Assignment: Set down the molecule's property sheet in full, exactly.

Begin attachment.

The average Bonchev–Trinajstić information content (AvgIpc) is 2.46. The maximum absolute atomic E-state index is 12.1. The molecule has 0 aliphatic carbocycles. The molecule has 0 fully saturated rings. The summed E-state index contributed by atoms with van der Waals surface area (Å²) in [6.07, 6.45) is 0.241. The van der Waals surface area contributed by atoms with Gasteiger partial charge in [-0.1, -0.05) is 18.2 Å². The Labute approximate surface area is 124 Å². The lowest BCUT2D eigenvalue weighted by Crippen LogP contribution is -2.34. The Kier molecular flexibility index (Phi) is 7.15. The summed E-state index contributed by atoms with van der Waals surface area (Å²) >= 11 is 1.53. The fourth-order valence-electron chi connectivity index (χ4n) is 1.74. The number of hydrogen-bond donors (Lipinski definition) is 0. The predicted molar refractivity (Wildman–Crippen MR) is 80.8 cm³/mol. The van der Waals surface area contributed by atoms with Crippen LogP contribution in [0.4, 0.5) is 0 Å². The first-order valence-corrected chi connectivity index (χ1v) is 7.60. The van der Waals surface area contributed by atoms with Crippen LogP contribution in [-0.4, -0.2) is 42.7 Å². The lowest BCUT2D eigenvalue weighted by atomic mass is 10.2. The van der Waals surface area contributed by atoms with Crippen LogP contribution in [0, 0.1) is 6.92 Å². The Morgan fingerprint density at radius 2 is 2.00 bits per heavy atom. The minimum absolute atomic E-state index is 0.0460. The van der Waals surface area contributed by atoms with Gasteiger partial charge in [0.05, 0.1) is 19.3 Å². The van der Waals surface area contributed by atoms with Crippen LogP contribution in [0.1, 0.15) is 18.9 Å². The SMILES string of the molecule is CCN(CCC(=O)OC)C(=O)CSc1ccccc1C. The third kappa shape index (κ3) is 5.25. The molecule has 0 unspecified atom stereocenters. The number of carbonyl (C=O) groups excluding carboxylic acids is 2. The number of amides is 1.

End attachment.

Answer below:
The average Bonchev–Trinajstić information content (AvgIpc) is 2.46. The maximum absolute atomic E-state index is 12.1. The molecule has 0 aliphatic carbocycles. The molecule has 0 fully saturated rings. The summed E-state index contributed by atoms with van der Waals surface area (Å²) in [6.07, 6.45) is 0.241. The van der Waals surface area contributed by atoms with Gasteiger partial charge in [-0.1, -0.05) is 18.2 Å². The Labute approximate surface area is 124 Å². The lowest BCUT2D eigenvalue weighted by Crippen LogP contribution is -2.34. The Kier molecular flexibility index (Phi) is 7.15. The summed E-state index contributed by atoms with van der Waals surface area (Å²) >= 11 is 1.53. The fourth-order valence-electron chi connectivity index (χ4n) is 1.74. The number of hydrogen-bond donors (Lipinski definition) is 0. The predicted molar refractivity (Wildman–Crippen MR) is 80.8 cm³/mol. The van der Waals surface area contributed by atoms with Crippen LogP contribution in [0.4, 0.5) is 0 Å². The first-order valence-corrected chi connectivity index (χ1v) is 7.60. The van der Waals surface area contributed by atoms with Crippen LogP contribution in [-0.4, -0.2) is 42.7 Å². The lowest BCUT2D eigenvalue weighted by atomic mass is 10.2. The van der Waals surface area contributed by atoms with Crippen LogP contribution in [0, 0.1) is 6.92 Å². The Morgan fingerprint density at radius 2 is 2.00 bits per heavy atom. The minimum absolute atomic E-state index is 0.0460. The van der Waals surface area contributed by atoms with Gasteiger partial charge in [0.05, 0.1) is 19.3 Å². The van der Waals surface area contributed by atoms with Crippen LogP contribution in [0.1, 0.15) is 18.9 Å². The SMILES string of the molecule is CCN(CCC(=O)OC)C(=O)CSc1ccccc1C. The third kappa shape index (κ3) is 5.25. The molecule has 0 unspecified atom stereocenters. The number of carbonyl (C=O) groups excluding carboxylic acids is 2. The number of amides is 1.